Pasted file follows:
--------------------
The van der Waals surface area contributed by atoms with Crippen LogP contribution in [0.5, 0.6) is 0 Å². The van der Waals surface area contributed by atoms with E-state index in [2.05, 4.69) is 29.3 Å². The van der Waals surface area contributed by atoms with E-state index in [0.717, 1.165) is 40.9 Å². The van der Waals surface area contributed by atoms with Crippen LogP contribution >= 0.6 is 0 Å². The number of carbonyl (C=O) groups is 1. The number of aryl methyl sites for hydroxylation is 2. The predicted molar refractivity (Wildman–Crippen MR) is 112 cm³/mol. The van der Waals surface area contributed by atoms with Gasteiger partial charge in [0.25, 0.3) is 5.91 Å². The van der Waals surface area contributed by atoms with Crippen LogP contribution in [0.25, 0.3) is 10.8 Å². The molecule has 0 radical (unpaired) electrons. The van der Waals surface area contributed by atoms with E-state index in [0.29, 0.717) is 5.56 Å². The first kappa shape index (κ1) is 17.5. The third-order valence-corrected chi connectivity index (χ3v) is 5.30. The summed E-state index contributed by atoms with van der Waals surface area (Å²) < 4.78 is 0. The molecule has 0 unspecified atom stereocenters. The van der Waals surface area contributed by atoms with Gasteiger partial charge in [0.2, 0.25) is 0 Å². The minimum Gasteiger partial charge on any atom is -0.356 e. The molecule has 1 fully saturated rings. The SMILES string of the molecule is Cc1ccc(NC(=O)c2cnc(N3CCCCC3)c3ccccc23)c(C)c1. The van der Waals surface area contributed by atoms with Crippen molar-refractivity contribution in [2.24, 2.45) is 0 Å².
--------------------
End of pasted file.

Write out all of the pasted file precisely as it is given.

The van der Waals surface area contributed by atoms with Crippen LogP contribution in [0.5, 0.6) is 0 Å². The van der Waals surface area contributed by atoms with E-state index in [2.05, 4.69) is 29.3 Å². The van der Waals surface area contributed by atoms with E-state index in [0.717, 1.165) is 40.9 Å². The van der Waals surface area contributed by atoms with Crippen LogP contribution >= 0.6 is 0 Å². The number of carbonyl (C=O) groups is 1. The number of aryl methyl sites for hydroxylation is 2. The predicted molar refractivity (Wildman–Crippen MR) is 112 cm³/mol. The van der Waals surface area contributed by atoms with Gasteiger partial charge in [0.25, 0.3) is 5.91 Å². The van der Waals surface area contributed by atoms with Crippen LogP contribution in [0.25, 0.3) is 10.8 Å². The molecule has 0 radical (unpaired) electrons. The van der Waals surface area contributed by atoms with E-state index in [0.29, 0.717) is 5.56 Å². The first kappa shape index (κ1) is 17.5. The third-order valence-corrected chi connectivity index (χ3v) is 5.30. The summed E-state index contributed by atoms with van der Waals surface area (Å²) < 4.78 is 0. The molecule has 0 unspecified atom stereocenters. The van der Waals surface area contributed by atoms with Gasteiger partial charge in [0.2, 0.25) is 0 Å². The minimum Gasteiger partial charge on any atom is -0.356 e. The molecule has 1 fully saturated rings. The SMILES string of the molecule is Cc1ccc(NC(=O)c2cnc(N3CCCCC3)c3ccccc23)c(C)c1. The van der Waals surface area contributed by atoms with Crippen molar-refractivity contribution in [2.24, 2.45) is 0 Å².